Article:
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Alexander's gift

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By More and more Indians are now eyeing the fellowship offered by the Alexander von Humboldt Foundation. Vishnupriya Sengupta catches up with Ranjan Ghosh who bagged the fellowship recently in Gandhi
  • Published 8.02.07
The Munich University and (below) Humboldt fellow Ranjan Ghosh

When it comes to fellowships Indian research scholars, it appears, have started looking beyond the US and the UK. In fact, going by the statistics, Germany is fast catching up as a hot spot for research work. With more than 1,170 Indian Humboldt Fellows, India is in the third place in the general survey of the Alexander von Humboldt Foundation, behind the US and Japan.

The fellowship, which has a monthly grant ranging from 2,000 to 3,000 Euros, is open to scholars from all disciplines. But while 77.3 per cent of the Indians who bagged it are natural science scholars, 16.3 per cent are engineers and only 6.4 per cent come from the humanities and social science stream. Ranjan Ghosh, a topper from the North Bengal University, who bagged the Fellowship in November last year, belongs to the third category.

The incentives of a post-doctoral fellowship prompted Ghosh, at present on lien from the Darjeeling Government College, to apply. “During my tenure as professor at the University of Wroclaw (Poland), I was invited as a Visiting Fellow to the Kulturwissenschaftliches Institut (Institute for the Advanced Study of Humanities) at Essen in Germany. That is where I heard about the fellowship and decided to apply,” he recalls. A rolling deadline for the fellowship worked to his advantage.

But teaching at a university abroad is not mandatory. One needs to have a PhD to put in an application. As emphasis is placed on the quality of the candidate’s research publication, Ghosh says it is important to have a strong list of publications — peer reviewed research papers and books — to support his or her application. “The selection committee lays stress on the candidate’s proven ability for research and the quality of the project which s/he submits with it. Also, how one writes out the project to a large extent determines one’s chances of selection,” he says.

Ghosh was confident that his project — Contemporising the Philosophy of Vivekananda, Tagore and Gandhi: Understanding the Discourse of ‘Difference’ and ‘Identity’ in the World Today — was good enough to merit serious attention. And to support his claim, he also had a good list of publications spanning seven to eight years of research work.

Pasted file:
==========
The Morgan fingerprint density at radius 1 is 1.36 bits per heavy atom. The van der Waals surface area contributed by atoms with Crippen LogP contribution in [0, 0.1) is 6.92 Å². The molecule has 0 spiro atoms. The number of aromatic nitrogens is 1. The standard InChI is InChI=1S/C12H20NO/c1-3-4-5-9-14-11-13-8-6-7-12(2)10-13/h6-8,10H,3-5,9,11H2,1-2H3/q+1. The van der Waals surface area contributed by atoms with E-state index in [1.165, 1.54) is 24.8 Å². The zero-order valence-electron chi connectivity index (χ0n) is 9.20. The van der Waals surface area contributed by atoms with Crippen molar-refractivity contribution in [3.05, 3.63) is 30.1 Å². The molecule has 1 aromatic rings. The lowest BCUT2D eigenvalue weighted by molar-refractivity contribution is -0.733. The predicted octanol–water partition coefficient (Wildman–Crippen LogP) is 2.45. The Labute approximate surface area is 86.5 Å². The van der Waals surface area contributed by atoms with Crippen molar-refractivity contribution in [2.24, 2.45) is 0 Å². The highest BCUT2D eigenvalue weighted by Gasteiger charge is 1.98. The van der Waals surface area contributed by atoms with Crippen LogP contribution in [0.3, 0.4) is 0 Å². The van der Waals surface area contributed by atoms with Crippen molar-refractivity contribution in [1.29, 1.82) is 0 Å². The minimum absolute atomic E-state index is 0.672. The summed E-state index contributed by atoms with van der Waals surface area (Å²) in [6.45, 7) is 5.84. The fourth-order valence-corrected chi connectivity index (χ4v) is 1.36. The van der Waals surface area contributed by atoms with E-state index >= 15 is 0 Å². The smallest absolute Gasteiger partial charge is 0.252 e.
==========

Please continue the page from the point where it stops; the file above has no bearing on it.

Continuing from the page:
“I have over 30 papers in international journals like The Oxford Literary Review, History and Theory, Angelaki, Nineteenth Century Prose, Rethinking History, among others,” he says. For books, the committee places a premium on international publishing houses which peer review manuscripts. As the author of (In)fusion Approach: Theory, Contestation, Limits (Lanham, Oxford: University Press of America, 2006) and Lover’s Quarrel with Clio (Oxford, New York: Berghahn Books), Ghosh had an edge over the other candidates.

English literature scholars have yet another reason to apply. While those from other disciplines need to know the German language, English literature scholars are exempted from this condition. However, now that he has been selected, Ghosh will be required to do a German language course which is funded by the Humboldt Foundation.

During the tenure — which is one year and subject to extension — the foundation also funds limited stays in other European countries and also bears the cost of the scholar’s journey from his home country.

Now that you’re armed with a set of useful tips, how about having a go at it?

How to go about it

Those below 40 years of age with a doctorate or equivalent academic qualification in any discipline are eligible to apply. Researchers, who have nearly completed their doctoral degree, may apply providing they submit the manuscript of their doctoral thesis or publications containing the results of their dissertation.

Applications along with the research project, a detailed list of publications and three-four reprints of published work need to be submitted.

One needs three recommendation letters from international experts. In addition to the application documents, a confidential statement must be submitted by the proposed German host (institution/university) which agrees to host the candidate if s/he is selected.

Duration of the application process is three to six months.

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